Lancaster Guardian January 1940
With Troop, Pack And Crew
The 21st Lancaster (Bowerham C.C.) recently held their sixth birthday party when the guests were A.D.C. R. E. Wright, who presented badges and certificates won by the Cubs during the past year, and members of the 23rd Lancaster (Christ Church) Pack. All present had a very happy time and the catering was was carried out by Cubmasters Clark and Brash. Norman Corless was enrolled.
Considerable interest in all parts of the country has been aroused by the announcement of the opening of a Club for Scouts serving in the Forces and Civil Defence units. It will be particularly welcome news to those on leave or on duty in London, to those passing through London on their way overseas, and to Empire Scouts serving in H.M. Forces.
The Chief’s Room at Imperial headquarters, the address of which is 25, Buckingham Palace Road, London, is the General Club Room and this houses many valuable exhibits, awards and trophies associated with Lord Baden-Powell of Gilwell.
A topical note is struck by the cabinet devoted to Scout War Service in 1914-1918. No less than 100,000 Scouts served in the Great War of whom 10,000 paid the supreme sacrifice and 11 were awarded the Victoria Cross for conspicuous bravery. The flag that flew over the famous Scout Hut at Etaples (open from January 1916 to November 1919) is now proudly displayed in the Chief’s Room, together with photos and the visitors’ book. There are also war service badges issued between 1914 and 1918.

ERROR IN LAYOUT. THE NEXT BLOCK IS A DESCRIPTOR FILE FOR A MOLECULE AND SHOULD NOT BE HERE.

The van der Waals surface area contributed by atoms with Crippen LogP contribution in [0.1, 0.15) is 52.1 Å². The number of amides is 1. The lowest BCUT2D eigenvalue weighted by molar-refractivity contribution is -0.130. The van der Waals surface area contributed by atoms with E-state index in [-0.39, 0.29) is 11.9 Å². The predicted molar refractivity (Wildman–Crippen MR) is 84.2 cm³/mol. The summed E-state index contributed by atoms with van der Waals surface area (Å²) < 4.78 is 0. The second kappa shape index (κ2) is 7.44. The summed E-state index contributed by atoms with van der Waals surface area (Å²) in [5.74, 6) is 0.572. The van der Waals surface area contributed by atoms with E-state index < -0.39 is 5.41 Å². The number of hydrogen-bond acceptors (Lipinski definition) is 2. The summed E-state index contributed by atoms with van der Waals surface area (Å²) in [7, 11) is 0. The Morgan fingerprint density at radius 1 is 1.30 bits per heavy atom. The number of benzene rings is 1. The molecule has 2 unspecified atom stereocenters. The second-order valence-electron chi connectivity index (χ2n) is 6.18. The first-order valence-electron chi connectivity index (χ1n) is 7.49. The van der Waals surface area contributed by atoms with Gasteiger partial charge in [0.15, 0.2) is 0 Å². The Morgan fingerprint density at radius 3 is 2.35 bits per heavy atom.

It is fitting that the Chief’s Room, with so rich a store of treasures should now be the Club Room for a new Club for Scouts serving with H.M. Forces. Scouts visiting it will find there too, a complete record of Scouting from Brownsea Island and the beginning to the present day.
But the strength of the Room’s contact with Baden-Powell can be seen in a brave and tattered Union Jack in a glass case by the door. It is the flag that flew over Baden-Powell’s headquarters at Mafeking on Sundays between October 1899 and May 1900. A smaller flag was used on week-days so that the enemy would not locate the position. In those days there was no fighting on Sundays!